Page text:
Another avenue explored: the Loop system of material reuse in a loop, but applied to cloth diapers and children's clothing.
It's coming fast in the United States and the United Kingdom. In both cases, in partnership with very large companies.
So, we forget the small community cloth diaper cleaning service. We think big brands sold in supermarkets.
With cleaning, transport and reuse systems in the case of diapers. And simply a cash deposit system, such as a deposit, in the case of baby clothes. Deposit that we recover, of course, by bringing back clothes that have become too small.
TerraCycle is not a newcomer to the world of waste recovery and recycling. It was founded in 2001 when young Szaky was a student at Princeton. It was during a trip with friends from university to Montreal, at this time, that he saw for the first time worms transforming organic waste into compost and that he had the idea of make the first product of his waste recovery business.
Today, about a third of the company's work is industrial waste, and the rest is our everyday consumer waste.
The next challenge right now is, you guessed it, on the side of masks, gloves and all the disposable equipment used in the fight against COVID-19. “There's a whole new stream of waste here,” says Szaky.
TerraCycle takes care of it.
But the real challenge, 20 years after the discovery of vermicomposting, is no longer concentrated at all towards the quest for new waste streams, new gold in the bins. The new frontier is logistics on a large scale, the search for solutions that work on a large scale and, above all, very, very large.
Loop, for example, now operates on a large scale in the United Kingdom with the giant Tesco, in France with Carrefour, and in the United States with notably Walgreens and Burger King! Major players.
Currently, explains Mr. Szaky, there is a remarkable awakening of individuals to the need to produce less waste as well as to recover and reuse objects. Consumers' support is therefore less difficult to obtain than before. Loop's home in Toronto is one example, as is the proliferation of grocery stores offering unpackaged products.
But the world of recovery and reuse is also becoming more complex, and the financial challenges are not trivial.
The price of oil is low, so there is less reason to want to recover its derivatives otherwise. Also, the raw material is not what it was 20 years ago. There is less waste than before, they are lighter, packaging is often made with more complex materials, more difficult to work with and to break down. (Besides, Szaky thinks that packaging should be simplified, not become more and more multi-layered and multi-material.)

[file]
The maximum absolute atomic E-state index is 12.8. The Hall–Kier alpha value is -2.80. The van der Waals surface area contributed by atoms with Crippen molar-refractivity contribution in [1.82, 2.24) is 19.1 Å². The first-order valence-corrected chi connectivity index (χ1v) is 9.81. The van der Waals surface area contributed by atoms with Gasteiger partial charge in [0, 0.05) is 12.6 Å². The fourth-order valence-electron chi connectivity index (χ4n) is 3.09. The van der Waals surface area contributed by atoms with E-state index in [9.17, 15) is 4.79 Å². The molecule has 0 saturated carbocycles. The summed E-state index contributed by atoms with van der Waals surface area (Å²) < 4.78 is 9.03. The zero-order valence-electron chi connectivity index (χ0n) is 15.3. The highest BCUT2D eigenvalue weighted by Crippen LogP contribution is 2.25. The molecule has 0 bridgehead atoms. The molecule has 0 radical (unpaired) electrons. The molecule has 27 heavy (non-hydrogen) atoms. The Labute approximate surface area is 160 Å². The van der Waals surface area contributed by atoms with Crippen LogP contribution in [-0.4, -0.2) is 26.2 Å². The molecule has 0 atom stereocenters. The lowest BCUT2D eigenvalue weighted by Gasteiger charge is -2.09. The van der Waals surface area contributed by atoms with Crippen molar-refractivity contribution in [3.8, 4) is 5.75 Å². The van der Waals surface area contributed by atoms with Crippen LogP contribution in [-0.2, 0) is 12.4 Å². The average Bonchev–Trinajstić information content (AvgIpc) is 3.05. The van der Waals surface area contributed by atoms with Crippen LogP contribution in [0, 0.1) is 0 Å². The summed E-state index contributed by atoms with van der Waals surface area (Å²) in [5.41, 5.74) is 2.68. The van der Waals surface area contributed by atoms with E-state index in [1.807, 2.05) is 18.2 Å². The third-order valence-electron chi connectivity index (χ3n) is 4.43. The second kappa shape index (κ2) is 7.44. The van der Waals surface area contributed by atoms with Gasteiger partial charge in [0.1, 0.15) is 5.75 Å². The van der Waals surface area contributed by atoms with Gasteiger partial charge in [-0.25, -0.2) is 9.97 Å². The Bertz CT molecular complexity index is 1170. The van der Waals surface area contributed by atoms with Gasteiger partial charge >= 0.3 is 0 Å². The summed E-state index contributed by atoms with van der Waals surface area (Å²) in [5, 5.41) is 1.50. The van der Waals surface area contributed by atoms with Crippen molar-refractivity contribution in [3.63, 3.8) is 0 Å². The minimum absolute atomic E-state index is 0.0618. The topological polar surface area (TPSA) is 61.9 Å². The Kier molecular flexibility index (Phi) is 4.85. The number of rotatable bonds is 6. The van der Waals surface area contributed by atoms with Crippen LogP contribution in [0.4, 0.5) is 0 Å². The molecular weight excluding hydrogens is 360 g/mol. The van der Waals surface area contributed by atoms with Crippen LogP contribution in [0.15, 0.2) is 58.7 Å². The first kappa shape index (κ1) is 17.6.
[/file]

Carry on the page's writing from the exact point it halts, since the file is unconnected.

Countries that bought waste from others became more demanding. We saw it, in Quebec, when China started to refuse our waste.
When I ask him if the company also intends to take new paths to integrate its work into larger, more global pollution reduction systems, Tom Szaky answers no.
“You want to focus on one problem and be good,” he says. So Loop does not come with a guarantee of green transport, for example.
It is up to the partners to then be consistent. In France, Carrefour is looking for a solution for “green” delivery.
And can consumers do more to recycle better?
Should we buy everything second-hand? At TerraCycle, offices all over the planet are fitted out and furnished with recycled materials, used objects.
“Actually, no,” Mr. Szaky replies.
“What is needed more than anything is buying less. "
Whether it’s styrofoam
, plastic straws
, or cardboard, there’s no escaping the fact that the convenience of fast food dining has typically been served with more than just an inconvenience to the environment. But in recent years, major chains have aimed to reduce disposable packaging
and, in some cases, attempt to remove it from their restaurants altogether. Notably, Starbucks and McDonald’s joined forces
(pre-pandemic) to support the launch of a test run of returnable coffee cups. Now, another burger giant is joining in as Burger King announces plans to rest reusable cups and containers beginning next year.
Today, Burger King says it “has launched a partnership with TerraCycle’s circular packaging service, Loop, to pilot a closed-loop system with zero-waste packaging that can be safely cleaned and refilled to be reused, again and again.” The test run will begin sometime in 2021 at locations in New York City, Portland, and Tokyo, however, more cities are expected to be added to that list.
Burger King restaurants are continuing efforts to minimize environmental impact across the globe by testing a new reusable packaging model that will help cut down on packaging waste. The brand, as part of its Restaurant Brands for Good framework, has launched a partnership with TerraCycle’s circular packaging service, Loop, to pilot a closed-loop system with zero-waste packaging that can be safely cleaned and refilled to be reused, again and again.
Together with Loop, the trial will offer restaurant guests the option to conveniently reduce waste when ordering their favorite Burger King brand staples like the Whopper sandwich, soft drink or coffee in reusable sandwich containers or beverage cups.
In a bit of non-cow farting news
, Burger King is quietly experimenting with a potentially environmentally friendly change by testing out reusable packaging for food, soft drinks, and coffee, The Hill
reports. BK is partnering with TerraCycle’s zero-waste delivery platform, called Loop, to get this started.
When you order your food and choose the reusable packaging option for the first time, you’ll be charged a deposit fee which will be returned when the reusable packaging is returned, Burger King’s press release
states. Everything will be washed and reused to prevent excess packaging waste.
I am in favor for this idea, though I’m sure, knowing me, some of these containers are going to sit in my car for a little too long. I can’t guarantee they’ll smell too good, either, but now that cold weather is coming, maybe it won’t be as bad as food remnants in summer heat. Or, I imagine, if people really like the packaging they’ll just keep it at home for a while and reuse it there, though I’m not sure how much use you could get out of a plastic clamshell box, except maybe as a place to save extra ketchup packets.